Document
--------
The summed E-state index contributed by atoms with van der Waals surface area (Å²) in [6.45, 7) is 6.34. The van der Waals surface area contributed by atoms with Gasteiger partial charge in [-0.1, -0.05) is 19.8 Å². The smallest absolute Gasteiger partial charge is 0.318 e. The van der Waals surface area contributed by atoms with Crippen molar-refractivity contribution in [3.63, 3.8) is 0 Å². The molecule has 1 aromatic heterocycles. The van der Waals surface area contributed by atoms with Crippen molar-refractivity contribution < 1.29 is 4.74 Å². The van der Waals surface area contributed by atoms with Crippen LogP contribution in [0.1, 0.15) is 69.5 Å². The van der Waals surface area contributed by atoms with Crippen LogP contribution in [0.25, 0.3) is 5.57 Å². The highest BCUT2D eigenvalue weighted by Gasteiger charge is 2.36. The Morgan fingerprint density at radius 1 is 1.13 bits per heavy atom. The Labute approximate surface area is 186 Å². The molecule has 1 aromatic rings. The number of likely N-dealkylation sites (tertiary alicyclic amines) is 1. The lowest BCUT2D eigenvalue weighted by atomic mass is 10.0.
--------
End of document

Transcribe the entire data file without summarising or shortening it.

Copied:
The summed E-state index contributed by atoms with van der Waals surface area (Å²) in [6.45, 7) is 6.34. The van der Waals surface area contributed by atoms with Gasteiger partial charge in [-0.1, -0.05) is 19.8 Å². The smallest absolute Gasteiger partial charge is 0.318 e. The van der Waals surface area contributed by atoms with Crippen molar-refractivity contribution in [3.63, 3.8) is 0 Å². The molecule has 1 aromatic heterocycles. The van der Waals surface area contributed by atoms with Crippen molar-refractivity contribution < 1.29 is 4.74 Å². The van der Waals surface area contributed by atoms with Crippen LogP contribution in [0.1, 0.15) is 69.5 Å². The van der Waals surface area contributed by atoms with Crippen LogP contribution in [0.25, 0.3) is 5.57 Å². The highest BCUT2D eigenvalue weighted by Gasteiger charge is 2.36. The Morgan fingerprint density at radius 1 is 1.13 bits per heavy atom. The Labute approximate surface area is 186 Å². The molecule has 1 aromatic rings. The number of likely N-dealkylation sites (tertiary alicyclic amines) is 1. The lowest BCUT2D eigenvalue weighted by atomic mass is 10.0.